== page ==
MONTVILLE, NJ - There are always consistent drug talks going on at our public schools. But for state police officer and motivational speaker Timothy Shoemaker, there’s another epidemic that deserves attention. This epidemic involves vaping.

“Sometimes, these subjects like vaping can be very depressing and it feels like a drag for some to attend these kind of talks,” said Shoemaker. “But when they leave, they feel empowered with this knowledge. We do crazy things for our kids. That's probably why you're all here.”

Vaping refers to the use of an electronic cigarette (known as e-cigarette), a handheld battery-powered vaporizer that simulates smoking and provides some of the behavioral aspects of smoking, but without burning tobacco. Instead of cigarette smoke, the user inhales an aerosol, commonly called vapor, and therefore the user is known as a “vaper.” Solutions (known as e-liquids) almost always include nicotine, flavoring and a humectant, such as propylene glycol, to retain moisture and create the aerosol when heated.

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Shoemaker is a Morris Plains resident who has been doing presentations at public school all over the United States for 16 years. Often he talks about the dangers of substance abuse, character education, emotional resiliency and how to make drug-free decisions.

“Twenty-four years ago, I became a police officer to save lives and most of the time, I was too late,” said Shoemaker. “This gives me a chance to get there before the worst happens.”

According to the FDA, among middle and high school students, over 5 million were current users of e-cigarettes in 2019, and almost 1 million were using the e-cigarettes daily. E-cigarettes are also known to explode in people’s mouths and pockets due to overheated lithium batteries.

“All of my colleagues know very little about vaping. Vaping is the fastest growing and most pervasive drug trend we had in American history. I've gone to schools where there are adults who monitor the only bathroom that students can use, to narrow down the drug epidemic in their facilities.”

Shoemaker had set up a table that contained everyday items that students have been known to conceal drugs in, such as DVDs, deodorant sticks, water bottles and candy. There were even hair combs that were fitted to be flasks for alcohol. Shoemaker also spoke about how society has made mistakes in the past when it has come to combating the country’s drug epidemic. There was even a time in the 19th Century when doctors prescribed cocaine for toothaches!

“We can’t fix things unless we really realize that we’ve screwed things up,” said Shoemaker.

Shoemaker also showed commercials dating back to the 50s, where doctors even recommended cigarettes to be healthy. Nowadays, e-cigarettes are considered healthier, but Shoemaker related how vaping makes people addicted to nicotine and the epidemic does not change and still has an impact.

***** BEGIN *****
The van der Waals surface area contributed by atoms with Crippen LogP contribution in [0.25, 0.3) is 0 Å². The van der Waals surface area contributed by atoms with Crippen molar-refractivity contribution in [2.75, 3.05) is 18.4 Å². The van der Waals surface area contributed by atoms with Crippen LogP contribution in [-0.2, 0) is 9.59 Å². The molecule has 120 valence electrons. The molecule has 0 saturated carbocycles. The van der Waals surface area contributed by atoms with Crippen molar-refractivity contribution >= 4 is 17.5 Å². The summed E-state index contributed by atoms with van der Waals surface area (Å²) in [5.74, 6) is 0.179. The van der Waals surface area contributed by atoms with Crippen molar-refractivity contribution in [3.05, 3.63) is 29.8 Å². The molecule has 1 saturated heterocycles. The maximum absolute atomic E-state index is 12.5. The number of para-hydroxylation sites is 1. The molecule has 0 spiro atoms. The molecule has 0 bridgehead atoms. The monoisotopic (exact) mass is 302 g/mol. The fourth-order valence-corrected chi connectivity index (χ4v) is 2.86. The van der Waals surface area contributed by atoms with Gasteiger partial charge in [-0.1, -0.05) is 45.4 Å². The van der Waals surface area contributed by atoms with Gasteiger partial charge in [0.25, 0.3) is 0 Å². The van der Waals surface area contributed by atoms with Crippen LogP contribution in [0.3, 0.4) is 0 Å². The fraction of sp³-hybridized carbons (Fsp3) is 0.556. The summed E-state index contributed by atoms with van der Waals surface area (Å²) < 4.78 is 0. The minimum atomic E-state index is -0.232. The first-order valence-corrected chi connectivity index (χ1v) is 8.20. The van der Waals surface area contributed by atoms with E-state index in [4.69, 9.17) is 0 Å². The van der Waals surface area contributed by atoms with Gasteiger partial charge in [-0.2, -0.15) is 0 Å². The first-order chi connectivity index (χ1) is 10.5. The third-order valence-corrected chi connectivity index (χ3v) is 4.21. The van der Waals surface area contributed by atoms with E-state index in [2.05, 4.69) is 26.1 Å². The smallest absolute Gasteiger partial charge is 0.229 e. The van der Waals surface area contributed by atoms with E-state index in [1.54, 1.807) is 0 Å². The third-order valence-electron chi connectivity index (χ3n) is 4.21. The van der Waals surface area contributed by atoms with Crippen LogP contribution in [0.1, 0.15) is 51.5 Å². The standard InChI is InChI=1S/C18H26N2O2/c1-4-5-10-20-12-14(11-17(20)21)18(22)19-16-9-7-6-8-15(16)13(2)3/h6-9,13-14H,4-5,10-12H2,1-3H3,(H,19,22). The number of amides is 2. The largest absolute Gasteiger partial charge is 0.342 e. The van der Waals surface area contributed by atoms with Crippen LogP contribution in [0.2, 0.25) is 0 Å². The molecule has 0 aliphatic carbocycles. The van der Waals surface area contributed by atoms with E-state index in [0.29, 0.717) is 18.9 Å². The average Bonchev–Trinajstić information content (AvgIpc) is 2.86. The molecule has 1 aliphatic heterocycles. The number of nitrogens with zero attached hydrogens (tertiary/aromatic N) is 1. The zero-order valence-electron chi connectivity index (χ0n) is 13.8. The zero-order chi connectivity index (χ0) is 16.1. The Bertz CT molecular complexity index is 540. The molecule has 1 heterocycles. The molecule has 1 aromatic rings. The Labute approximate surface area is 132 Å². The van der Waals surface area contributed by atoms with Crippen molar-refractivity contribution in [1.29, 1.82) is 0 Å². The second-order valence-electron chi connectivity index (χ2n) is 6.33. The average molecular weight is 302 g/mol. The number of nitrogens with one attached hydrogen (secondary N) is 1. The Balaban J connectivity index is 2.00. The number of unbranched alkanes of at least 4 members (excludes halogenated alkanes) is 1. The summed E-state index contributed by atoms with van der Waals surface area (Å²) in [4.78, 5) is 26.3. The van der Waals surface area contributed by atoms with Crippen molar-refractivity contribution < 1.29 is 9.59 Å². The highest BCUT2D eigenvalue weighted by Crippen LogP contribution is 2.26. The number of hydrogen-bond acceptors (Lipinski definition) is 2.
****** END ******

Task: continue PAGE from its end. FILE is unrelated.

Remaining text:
“This year, half a million people are estimated to die from cigarettes,” said Shoemaker. “Even if vaping is 90 percent safer, that's still 50,000 people dying this year from cigarettes. That's a failure in my eyes.”

And the audience members, numbering to over 100, felt that was a failure as well, and were glad to learn such information on vaping.

“It's so critical for parents to learn a little more on vaping," said Montville Schools Superintendent Rene Rovtar. “You can see the wide variety of items that can be used to conceal drugs and alcohol. So if parents see this, they can have more information to address this with their kids. Shoemaker himself is so full of energy and jam-packed with useful information. We can reinforce this data into our health classes.”

This seminar had been organized by members of the Montville Township Drug Awareness Council.

“This lecture shows what exactly happens to the human body as you vape,” said Keri Spitz, Vice Chair of the Montville Township Drug Awareness Council. “It has also been very well-received by the high school. Students paid attention and showed interest in the dangers of vaping.”

And the Montville parents were happy to learn about vaping and that such a seminar had been given to their high schoolers, with a focus on keeping the school community well-informed and drug-free.

“I'm all in favor of everything this seminar teaches,” said Montville resident Jason Abfier, whose son goes to Lazar Middle School. “I think programs like this better educate students and parents. I hope it keeps us in the right direction and opens the door to having conversations with our kids on these serious subjects.”

To learn more about Timothy Shoemaker and the subjects he addresses at schools and public places, visit his website at http://timothyshoemaker.com/.

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